Audio Engineering Society

Chicago Section

Meeting Review, September 13, 2007


other meeting reports

9/13/07 Meeting Highlights
by Nick Kettman

Thursday September 13th, the Chicago Section of AES met on-site at Knowles Electronics in Itasca, Illinois, for an insightful meeting and tour showcasing many of Knowles’ capabilities in design, testing and manufacturing of subminiature acoustic transducers. The meeting featured presentations by two top technical staff members from Knowles, Evan Llamas-Young, Director of Receiver Development and Dr. Daniel Warren, Director of Research. Their presentations focused on how balanced armature receivers (micro-speakers) have evolved to serve the growing industry segment of high-fidelity in-ear applications. To begin, Dr. Warren gave the group some background on the problem and the acoustic environment being dealt with. He began by pointing out that, in noisy or otherwise acoustically poor environments, one way to improve the transfer function from the signal source to the listener, is to “go direct”, by cutting out most of the acoustical path and placing the acoustic transducer immediately into the user’s ear. This clearly has the potential to improve signal-to noise ratio, as well as having other advantages like bypassing oddly reflective or echoing rooms, eliminating some or all environmental noise (depending on whether a sealing eartip is used), and significantly reducing the power and size of the transducers used.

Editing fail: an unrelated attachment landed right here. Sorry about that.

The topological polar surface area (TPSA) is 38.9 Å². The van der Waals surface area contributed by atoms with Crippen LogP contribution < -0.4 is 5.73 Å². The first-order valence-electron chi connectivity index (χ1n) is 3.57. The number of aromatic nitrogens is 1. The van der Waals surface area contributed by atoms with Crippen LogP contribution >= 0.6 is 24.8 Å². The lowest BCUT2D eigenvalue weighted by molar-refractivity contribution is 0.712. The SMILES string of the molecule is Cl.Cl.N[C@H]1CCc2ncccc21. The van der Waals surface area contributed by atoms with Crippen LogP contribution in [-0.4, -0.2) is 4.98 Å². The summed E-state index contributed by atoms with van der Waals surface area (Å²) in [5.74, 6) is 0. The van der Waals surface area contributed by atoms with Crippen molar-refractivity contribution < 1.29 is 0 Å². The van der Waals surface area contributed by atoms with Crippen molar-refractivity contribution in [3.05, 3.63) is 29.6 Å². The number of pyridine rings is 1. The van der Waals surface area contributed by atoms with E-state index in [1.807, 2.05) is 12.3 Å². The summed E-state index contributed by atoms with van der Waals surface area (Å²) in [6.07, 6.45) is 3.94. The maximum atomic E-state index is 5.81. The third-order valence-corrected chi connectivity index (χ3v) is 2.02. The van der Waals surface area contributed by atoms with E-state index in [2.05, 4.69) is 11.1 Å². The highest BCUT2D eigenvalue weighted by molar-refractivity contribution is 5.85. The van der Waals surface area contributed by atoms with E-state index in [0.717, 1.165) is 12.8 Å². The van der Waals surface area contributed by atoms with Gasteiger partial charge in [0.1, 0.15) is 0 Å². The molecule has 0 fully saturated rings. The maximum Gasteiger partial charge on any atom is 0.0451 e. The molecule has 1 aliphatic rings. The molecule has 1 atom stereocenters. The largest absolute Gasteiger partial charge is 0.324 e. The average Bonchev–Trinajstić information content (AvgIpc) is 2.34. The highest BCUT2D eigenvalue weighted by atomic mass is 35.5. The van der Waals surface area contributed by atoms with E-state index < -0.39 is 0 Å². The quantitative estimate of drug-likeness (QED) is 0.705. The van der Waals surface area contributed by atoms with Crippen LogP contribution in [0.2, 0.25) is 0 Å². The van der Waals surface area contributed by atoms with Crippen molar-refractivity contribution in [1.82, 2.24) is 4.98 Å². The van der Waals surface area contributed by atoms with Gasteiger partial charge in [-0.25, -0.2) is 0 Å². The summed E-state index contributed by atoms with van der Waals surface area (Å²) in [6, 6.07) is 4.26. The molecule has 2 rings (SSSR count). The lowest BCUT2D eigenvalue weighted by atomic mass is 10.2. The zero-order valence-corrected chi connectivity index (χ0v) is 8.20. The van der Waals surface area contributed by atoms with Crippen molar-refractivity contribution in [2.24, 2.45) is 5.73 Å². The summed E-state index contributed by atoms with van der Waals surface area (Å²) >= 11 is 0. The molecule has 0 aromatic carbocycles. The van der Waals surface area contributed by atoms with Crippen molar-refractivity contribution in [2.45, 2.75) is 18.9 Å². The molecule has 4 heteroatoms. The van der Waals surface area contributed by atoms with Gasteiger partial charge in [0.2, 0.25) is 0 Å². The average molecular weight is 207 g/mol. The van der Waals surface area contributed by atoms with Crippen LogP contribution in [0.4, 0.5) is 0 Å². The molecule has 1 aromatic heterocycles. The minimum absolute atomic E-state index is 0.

However, Dr. Warren was quick to point out that as people more familiar with traditional electrodynamic transducers encounter this application, it is important to understand the desired acoustic response curve is not the traditional “flat” line targeted by many loudspeaker designers. The reason for this is that in free-air, sounds travelling past the soft portions of the outer ear, and the horn-like cavity at the entrance to the inner ear, have an “ear transfer function” applied to them, and this response has a sizeable peak in the midrange frequencies, plus a dip in the higher frequencies.

 

At this point, Mr. Llamas-Young took over, and pointed out some specifics of the Knowles’ balanced armature transducers, including some of the electroacoustic models, and how various component parameters may be varied to affect the acoustic response of the finished transducer. In particular, Mr. Llamas-Young highlighted one of the newest and smallest Knowles units, the FK receiver which has been used very successfully in the in-ear application, due to an ability to combine and filter multiple FK’s into woofer/tweeter-like combinations for dual-receivers or other multi-receiver combinations.

 

Following Mr. Llamas-Young’s talk, visitors got to see highlights of several development and test labs featuring such items as production testing of balanced armature receivers, prototype assembly of Knowles’ SiSonicTM surface mount microphones, and other activities. An enjoyable time was had by all attendees, and the Chicago Section thanks Knowles for opening it’s doors to us for this special event.

 

Dan Mapes-Riordan (center) and Jeff Segota (right) look on as John Beard demonstrates the KEMAR head and torso

simulator in the Knowles anechoic chamber.